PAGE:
Wednesday, November 3, 2010
The Court in January of 2010 rocked the nation when it decided Citizens United v. FEC – a case that critics described as a “threat to democracy.” The case lifted restrictions that prevented corporations and unions from using general treasury funds to engage in independent expenditures on behalf of electoral candidates, and thereby opened the spigot on significant new spending for political campaigns.
A long list of proposals followed in the wake of the decision, including proposals to further limit the already restricted right of foreign nationals to make campaign contributions to candidates for state or federal office, or to American political parties. The Court in Citizens United expressly declined to rule on the constitutionality of restrictions on foreign nationals’ electoral spending, though Justice Stevens argued in his vigorous dissent that the reasoning of Citizens United casts doubt on such speaker-based restrictions on campaign spending.
This Essay analyzes in detail whether foreign speakers, including foreign corporations, can be fenced out of campaign electoral spending, and concludes that the constitutional case against such restrictions is very powerful, if not overwhelming. It predicts that the Court nevertheless will be loath to defy Congress on this point, particularly if the government invokes a national security interest or so-called right to prevent “undue foreign influence” over American elections. Signs are that the current Court would defer to Congress and uphold restrictions on foreign national campaign expenditures, were it to address the question directly. But to do so, it would need to ignore its own first amendment logic and especially its soaring rhetoric about the sophistication of American voters and the value of robust political expression fueled by private expenditures.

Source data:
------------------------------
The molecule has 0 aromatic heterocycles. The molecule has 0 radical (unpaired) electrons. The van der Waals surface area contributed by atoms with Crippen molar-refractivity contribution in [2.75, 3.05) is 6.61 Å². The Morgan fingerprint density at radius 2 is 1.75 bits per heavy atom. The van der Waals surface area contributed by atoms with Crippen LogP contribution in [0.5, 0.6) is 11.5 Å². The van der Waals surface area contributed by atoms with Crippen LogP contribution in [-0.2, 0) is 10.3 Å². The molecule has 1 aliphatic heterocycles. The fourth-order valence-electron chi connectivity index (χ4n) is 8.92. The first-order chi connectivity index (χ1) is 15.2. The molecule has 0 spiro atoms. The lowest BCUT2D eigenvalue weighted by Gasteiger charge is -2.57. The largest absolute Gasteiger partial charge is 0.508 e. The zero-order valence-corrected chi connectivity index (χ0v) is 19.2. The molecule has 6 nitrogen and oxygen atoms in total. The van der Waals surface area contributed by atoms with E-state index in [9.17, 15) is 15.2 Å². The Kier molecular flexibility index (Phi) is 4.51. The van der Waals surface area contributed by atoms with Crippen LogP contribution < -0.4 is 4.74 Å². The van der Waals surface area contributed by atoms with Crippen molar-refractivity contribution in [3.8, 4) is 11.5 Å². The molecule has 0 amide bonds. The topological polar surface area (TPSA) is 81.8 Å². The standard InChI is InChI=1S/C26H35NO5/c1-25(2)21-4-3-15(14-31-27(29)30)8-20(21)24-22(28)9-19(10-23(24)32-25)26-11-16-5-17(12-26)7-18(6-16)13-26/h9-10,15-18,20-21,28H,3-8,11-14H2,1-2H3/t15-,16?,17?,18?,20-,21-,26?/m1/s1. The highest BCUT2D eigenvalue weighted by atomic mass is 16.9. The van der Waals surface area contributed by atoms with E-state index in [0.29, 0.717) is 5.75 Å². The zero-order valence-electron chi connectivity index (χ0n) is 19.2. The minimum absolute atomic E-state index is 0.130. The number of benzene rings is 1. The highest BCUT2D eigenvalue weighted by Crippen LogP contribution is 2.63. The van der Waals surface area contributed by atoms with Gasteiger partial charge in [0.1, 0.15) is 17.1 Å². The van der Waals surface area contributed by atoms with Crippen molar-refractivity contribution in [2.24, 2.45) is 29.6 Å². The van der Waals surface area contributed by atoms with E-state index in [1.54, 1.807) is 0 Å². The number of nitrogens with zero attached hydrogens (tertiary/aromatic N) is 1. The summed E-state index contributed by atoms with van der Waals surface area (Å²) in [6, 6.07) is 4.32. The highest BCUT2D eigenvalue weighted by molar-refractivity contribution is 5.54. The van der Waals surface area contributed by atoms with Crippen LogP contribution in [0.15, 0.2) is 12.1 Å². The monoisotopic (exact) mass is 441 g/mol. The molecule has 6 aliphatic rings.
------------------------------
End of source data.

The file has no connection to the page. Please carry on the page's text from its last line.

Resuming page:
Whether this constitutional point matters, however, is questionable given the rapid development of new communications technologies. Foreign nationals, like American citizens, now have multiple ways of reaching potential voters that make efforts to territorialize such influence infeasible. Consequently, the most important constitutional question on the post - Citizens United horizon may not be who can expend funds, but whether donor identity can be disclosed so that voters can better evaluate electoral messages from foreign and non-foreign sources, and whether the privacy objections to such disclosure can, or should, be overcome.
Download the article from SSRN at the link.